In Clint Eastwood's storied career of playing no-nonsense toughguys, and directing no-nonsense, serious films, not once has he touched upon the supernatural. It's been all western gunfights and gritty crime thrillers, alternating with Very Serious Oscar Type Movies.

Which is why Hereafter, three interwoven narratives about death and the afterlife, seemed like such a promising idea. Who wouldn't want to see Eastwood's steady hand (and Peter Morgan's lauded pen) brought to the quote unquote fantasy genre? Sure, the reviews are mixed, but watch the trailer below- it certainly seems like they're swinging for the fences with the premise.

The problem is, it's really more of a sac bunt than anything. Eastwood treats the profound questions involved with his usual straightforward frankness, but Hereafter doesn't offer any answers. It doesn't even speculate about them for too long, really.

Instead, it seems to find itself profound for raising them in the first place, even though pretty much everyone alive has asked them for pretty much all of history. It's as if Eastwood and Morgan (who's mostly written historical dramas about real things and people) had actually never seen anything involving psychics who can talk to the dead, near-death experiences, or ghosts, and thought they had truly original concepts that could do all the heavy lifting for them.


Let's break it down. Matt Damon is a John Edward-type psychic who can speak to the dead, after briefly touching a bereaved loved one. Cécile de France is a French news anchor that has a near-death experience during a tsunami in Thailand and is moved to write a book about it. And Marcus is a young boy who's just lost his twin brother, Jason, and is all sad and stuff about it (amateurs Frankie and George McLaren play the twins, but we'll refer to them by character names since I don't know which plays which).

Eastwood apparently chose to cast amateur twin actors, and it pretty much shows, all the time, whenever they say anything. But Damon and de France are superb, and flourish as most good actors do under Eastwoods fast, hands-off direction. Bryce Dallas Howard shines in a supporting role despite some awful bangs as well.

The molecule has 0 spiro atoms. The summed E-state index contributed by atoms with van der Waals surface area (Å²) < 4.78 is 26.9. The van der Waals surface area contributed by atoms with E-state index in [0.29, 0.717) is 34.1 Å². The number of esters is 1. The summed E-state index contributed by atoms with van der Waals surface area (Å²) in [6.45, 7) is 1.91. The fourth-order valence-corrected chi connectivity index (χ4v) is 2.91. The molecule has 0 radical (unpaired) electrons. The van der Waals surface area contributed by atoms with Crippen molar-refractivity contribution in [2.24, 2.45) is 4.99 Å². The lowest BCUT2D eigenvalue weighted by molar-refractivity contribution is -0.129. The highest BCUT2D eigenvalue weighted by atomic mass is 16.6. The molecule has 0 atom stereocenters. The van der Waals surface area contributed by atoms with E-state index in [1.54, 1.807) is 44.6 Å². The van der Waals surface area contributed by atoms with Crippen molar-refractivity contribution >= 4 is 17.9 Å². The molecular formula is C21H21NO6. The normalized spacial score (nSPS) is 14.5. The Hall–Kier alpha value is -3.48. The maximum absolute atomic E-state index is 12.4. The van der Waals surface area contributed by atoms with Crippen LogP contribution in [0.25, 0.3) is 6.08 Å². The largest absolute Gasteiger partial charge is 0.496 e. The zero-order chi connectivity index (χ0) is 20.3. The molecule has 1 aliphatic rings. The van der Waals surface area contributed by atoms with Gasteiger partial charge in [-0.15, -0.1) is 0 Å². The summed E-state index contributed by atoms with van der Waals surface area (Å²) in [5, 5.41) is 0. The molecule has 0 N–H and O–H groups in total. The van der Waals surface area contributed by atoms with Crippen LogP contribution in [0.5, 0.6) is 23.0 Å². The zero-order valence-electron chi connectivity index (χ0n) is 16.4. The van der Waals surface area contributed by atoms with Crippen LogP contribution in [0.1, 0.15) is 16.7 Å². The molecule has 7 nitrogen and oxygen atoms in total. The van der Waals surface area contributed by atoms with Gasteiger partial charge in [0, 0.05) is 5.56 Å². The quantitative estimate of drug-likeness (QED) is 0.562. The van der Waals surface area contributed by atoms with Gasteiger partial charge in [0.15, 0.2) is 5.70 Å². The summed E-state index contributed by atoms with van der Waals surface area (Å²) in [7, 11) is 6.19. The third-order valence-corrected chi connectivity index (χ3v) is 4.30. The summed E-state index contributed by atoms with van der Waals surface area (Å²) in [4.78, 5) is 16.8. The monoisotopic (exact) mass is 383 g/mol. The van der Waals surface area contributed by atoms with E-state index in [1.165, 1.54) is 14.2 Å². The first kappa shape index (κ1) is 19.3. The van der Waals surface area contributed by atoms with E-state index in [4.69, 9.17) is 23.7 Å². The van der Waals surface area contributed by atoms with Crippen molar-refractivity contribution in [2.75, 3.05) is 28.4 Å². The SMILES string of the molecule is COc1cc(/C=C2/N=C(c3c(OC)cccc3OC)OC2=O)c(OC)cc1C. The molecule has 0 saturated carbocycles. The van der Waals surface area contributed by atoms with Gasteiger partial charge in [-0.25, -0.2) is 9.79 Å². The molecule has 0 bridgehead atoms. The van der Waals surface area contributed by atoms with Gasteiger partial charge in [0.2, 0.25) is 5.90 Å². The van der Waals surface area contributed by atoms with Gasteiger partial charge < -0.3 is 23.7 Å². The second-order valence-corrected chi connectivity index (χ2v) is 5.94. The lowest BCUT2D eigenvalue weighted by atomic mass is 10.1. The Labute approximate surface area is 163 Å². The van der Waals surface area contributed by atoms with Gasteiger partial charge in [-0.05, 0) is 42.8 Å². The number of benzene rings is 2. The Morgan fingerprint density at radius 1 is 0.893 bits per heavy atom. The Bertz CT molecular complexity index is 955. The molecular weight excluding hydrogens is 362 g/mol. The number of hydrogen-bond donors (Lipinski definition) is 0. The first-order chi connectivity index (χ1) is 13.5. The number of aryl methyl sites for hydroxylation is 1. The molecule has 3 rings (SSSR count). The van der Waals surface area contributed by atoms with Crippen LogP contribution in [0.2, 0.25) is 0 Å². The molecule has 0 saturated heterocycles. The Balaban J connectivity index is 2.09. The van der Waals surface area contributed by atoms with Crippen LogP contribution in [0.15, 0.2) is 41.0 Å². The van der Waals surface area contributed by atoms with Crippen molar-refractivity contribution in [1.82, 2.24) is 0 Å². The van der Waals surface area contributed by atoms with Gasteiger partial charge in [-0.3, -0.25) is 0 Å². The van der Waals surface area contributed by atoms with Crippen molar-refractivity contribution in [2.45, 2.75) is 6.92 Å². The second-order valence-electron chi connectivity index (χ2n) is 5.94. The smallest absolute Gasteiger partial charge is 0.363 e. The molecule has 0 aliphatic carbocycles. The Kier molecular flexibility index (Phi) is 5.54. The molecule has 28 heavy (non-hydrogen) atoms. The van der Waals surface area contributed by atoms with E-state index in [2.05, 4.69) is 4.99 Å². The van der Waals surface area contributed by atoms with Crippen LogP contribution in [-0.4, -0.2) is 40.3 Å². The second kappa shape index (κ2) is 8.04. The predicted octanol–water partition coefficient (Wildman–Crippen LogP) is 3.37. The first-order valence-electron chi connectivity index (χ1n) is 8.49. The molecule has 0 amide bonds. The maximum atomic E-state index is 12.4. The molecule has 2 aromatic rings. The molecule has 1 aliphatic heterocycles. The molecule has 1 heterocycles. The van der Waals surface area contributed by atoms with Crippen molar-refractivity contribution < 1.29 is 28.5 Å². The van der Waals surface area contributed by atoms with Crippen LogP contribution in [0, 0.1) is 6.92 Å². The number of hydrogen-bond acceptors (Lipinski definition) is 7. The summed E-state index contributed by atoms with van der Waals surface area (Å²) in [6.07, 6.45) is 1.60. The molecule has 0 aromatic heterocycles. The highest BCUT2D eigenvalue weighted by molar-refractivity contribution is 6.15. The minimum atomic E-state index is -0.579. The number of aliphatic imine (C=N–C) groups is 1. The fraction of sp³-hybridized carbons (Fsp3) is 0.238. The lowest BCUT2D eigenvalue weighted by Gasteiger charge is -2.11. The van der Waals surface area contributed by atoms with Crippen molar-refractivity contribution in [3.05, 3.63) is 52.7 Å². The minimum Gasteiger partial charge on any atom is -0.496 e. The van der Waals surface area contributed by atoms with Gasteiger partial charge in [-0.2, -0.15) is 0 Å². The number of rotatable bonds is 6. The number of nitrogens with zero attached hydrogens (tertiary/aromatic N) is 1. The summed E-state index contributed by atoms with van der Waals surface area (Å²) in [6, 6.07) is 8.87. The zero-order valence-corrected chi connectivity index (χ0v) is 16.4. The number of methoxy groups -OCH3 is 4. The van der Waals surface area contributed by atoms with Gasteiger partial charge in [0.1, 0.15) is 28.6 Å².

And this film looks great- the opening, which follows de France through the tsunami, is breathtaking filmmaking, even if it was all CGI (no clue). Even the brief glimpses of the afterlife, which appears to be a bright white endlesses where everyone stands four feet apart in all directions for no reason, are tasteful and hazy.

It's just that Hereafter has nothing to say. The three plots converge in the end for brief moments of predictable frustration, and then the credits come up all at once. It's not really possible to get into this without spoilers, so...


Here's Hereafter in a nutshell: during the film, Damon writes two letters. The first is a letter explaining to his brother (Jay Mohr) that he won't be helping him relaunch his profitable medium business because he can't take the bad juju (dreams, making people cry, etc) associated with his ability. The second is a letter he writes to de France after he touches her hand at a book signing, and sees not a dead loved one but a brief glimpse of her near-death tsunami. It's like three pages long and causes her to meet him in a cafe at the end of the film.

Got that? Now which letter do you suppose the film helpfully has Damon read to us via voiceover? You would hope its the second one, full of information about seeing the afterlife, the connection he feels to another important character, and the relief that he's found someone he can touch without being bugged by her dead loved ones, right?